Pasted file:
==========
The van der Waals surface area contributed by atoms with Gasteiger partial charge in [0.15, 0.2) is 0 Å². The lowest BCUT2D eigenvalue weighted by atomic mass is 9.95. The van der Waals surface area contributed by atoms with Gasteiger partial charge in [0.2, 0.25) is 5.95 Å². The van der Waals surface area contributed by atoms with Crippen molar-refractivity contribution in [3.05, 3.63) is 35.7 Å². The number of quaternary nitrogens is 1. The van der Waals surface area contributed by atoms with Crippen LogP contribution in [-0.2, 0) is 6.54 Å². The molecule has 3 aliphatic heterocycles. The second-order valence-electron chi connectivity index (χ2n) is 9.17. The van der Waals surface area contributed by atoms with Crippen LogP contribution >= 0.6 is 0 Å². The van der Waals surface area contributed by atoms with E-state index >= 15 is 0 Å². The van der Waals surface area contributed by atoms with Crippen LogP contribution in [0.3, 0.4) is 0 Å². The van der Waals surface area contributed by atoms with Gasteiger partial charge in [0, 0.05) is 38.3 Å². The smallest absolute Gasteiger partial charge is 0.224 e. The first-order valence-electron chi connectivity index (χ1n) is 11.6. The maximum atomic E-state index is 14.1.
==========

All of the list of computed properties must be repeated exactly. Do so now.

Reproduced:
The van der Waals surface area contributed by atoms with Gasteiger partial charge in [0.15, 0.2) is 0 Å². The lowest BCUT2D eigenvalue weighted by atomic mass is 9.95. The van der Waals surface area contributed by atoms with Gasteiger partial charge in [0.2, 0.25) is 5.95 Å². The van der Waals surface area contributed by atoms with Crippen molar-refractivity contribution in [3.05, 3.63) is 35.7 Å². The number of quaternary nitrogens is 1. The van der Waals surface area contributed by atoms with Crippen LogP contribution in [-0.2, 0) is 6.54 Å². The molecule has 3 aliphatic heterocycles. The second-order valence-electron chi connectivity index (χ2n) is 9.17. The van der Waals surface area contributed by atoms with Crippen LogP contribution >= 0.6 is 0 Å². The van der Waals surface area contributed by atoms with E-state index >= 15 is 0 Å². The van der Waals surface area contributed by atoms with Crippen LogP contribution in [0.3, 0.4) is 0 Å². The van der Waals surface area contributed by atoms with Gasteiger partial charge in [0, 0.05) is 38.3 Å². The smallest absolute Gasteiger partial charge is 0.224 e. The first-order valence-electron chi connectivity index (χ1n) is 11.6. The maximum atomic E-state index is 14.1.